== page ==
It’s been a while since Martin Scorsese’s last truly great film, but it’s good to see that the director hasn’t lost his touch, because “The Wolf of Wall Street” is another cinematic triumph that works almost like a companion piece, at least thematically, to earlier movies like “Goodfellas” and “Casino.” But while those crime films were about actual gangsters, “The Wolf of Wall Street” is about a different kind of criminal altogether: a Gordon Gekko-like stockbroker whose own greed and hard-partying lifestyle ultimately led to his downfall. The fact that it’s based on a true story only makes it that much more captivating to watch unfold, and between Leonardo DiCaprio’s brilliant lead performance and Terrence Winter’s excellent script, it’s without a doubt the funniest movie that Scorsese has ever directed.
The film opens in 1987 as go-getter Jordan Belfort (DiCaprio) moves to New York City with his wife Teresa (Cristin Milioti) to pursue his dream of working on Wall Street. When the market crashes shortly after starting his new job at a big firm, however, Jordan accepts what appears to be a lowly position selling penny stocks at a strip-mall storefront. But he soon discovers that he can make big bucks selling desperate, blue-collar workers on the promise of instant riches, eventually leaving the company to open his own firm with friend and business partner Donnie Azoff (Jonah Hill). Before long, the newly dubbed Stratton Oakmont is selling those very same penny stocks to the wealthy, turning Jordan and his closest pals into millionaires virtually overnight. Living the high life with a gorgeous new wife (Margot Robbie), more money than he knows what to do with, and enough drugs to tranquilize an entire zoo, Jordan feels invincible – that is, until he catches wind that the FBI has launched an investigation into the firm (and him in particular) for stock market manipulation and other related crimes.
Given the nickname The Wolf of Wall Street due to his ruthless business philosophy, Forbes magazine once described Belfort as a “kind of twisted Robin Hood who takes from the rich and gives to himself and his merry band of brokers.” But despite all the pill popping, cocaine snorting, adultery and illegal scheming, Belfort is still an incredibly likeable guy, which is why it’s so important to have someone as charming as Leonardo DiCaprio in the role. You’ve never seen the actor quite like this before, and he’s in top form as the notorious stockbroker, delivering what is arguably his best performance of the five films that he’s made with Scorsese. The rest of the cast is great as well, especially Jonah Hill in another award-worthy turn as Belfort’s right-hand man, up-and-comer Margot Robbie as his second wife, and Matthew McConaughey in a short but memorable cameo as his mentor.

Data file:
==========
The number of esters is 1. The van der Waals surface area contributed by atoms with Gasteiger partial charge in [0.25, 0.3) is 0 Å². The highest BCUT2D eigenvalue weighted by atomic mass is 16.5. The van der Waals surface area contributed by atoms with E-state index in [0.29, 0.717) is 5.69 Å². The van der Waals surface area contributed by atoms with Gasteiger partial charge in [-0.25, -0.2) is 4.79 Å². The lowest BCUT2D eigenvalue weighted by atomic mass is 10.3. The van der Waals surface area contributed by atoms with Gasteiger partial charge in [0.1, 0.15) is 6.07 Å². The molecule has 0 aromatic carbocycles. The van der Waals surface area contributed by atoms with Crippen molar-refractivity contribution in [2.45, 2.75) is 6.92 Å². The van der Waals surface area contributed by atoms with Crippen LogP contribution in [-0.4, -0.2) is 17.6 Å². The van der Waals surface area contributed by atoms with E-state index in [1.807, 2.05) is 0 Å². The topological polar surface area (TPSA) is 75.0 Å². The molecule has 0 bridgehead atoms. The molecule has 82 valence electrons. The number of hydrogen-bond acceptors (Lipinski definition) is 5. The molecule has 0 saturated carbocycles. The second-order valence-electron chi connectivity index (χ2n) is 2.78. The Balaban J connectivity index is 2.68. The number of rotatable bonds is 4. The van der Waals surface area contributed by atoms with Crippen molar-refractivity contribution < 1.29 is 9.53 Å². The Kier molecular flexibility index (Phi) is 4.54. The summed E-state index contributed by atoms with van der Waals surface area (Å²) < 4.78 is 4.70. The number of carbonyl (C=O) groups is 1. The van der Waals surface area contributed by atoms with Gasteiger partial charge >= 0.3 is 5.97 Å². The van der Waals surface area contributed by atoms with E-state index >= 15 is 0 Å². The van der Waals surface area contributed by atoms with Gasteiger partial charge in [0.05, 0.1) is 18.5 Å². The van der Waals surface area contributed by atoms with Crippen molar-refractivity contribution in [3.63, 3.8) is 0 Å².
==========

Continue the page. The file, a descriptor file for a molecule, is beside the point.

Loud, flashy and totally obscene, “The Wolf of Wall Street” is like a private tour through Belfort’s wildly excessive lifestyle. But while the movie may resemble a 1990s version of “Scarface” at times (it’s certainly easy to see why his employees treated him like a god), Scorsese doesn’t shy away from revealing some of his protagonist’s less proud moments as well, like his crazy misadventures while hopped up on Quaaludes. The scene where Jordan and Donnie trip on a highly potent strain of the drug is easily one of the funniest sequences of the year, and a perfect example of the kind of comedy present in Terrence Winter’s hilarious script. The only major problem is the movie’s 179-minute runtime, because although Scorsese keeps things moving at a really good pace, it’s a little too long for its own good. Still, the characters are so magnetic, the story so incredible, and the dialogue so fast and funny that “The Wolf of Wall Street” is hard not to enjoy. It’s Scorsese’s best film in years, and one that will only get better with time.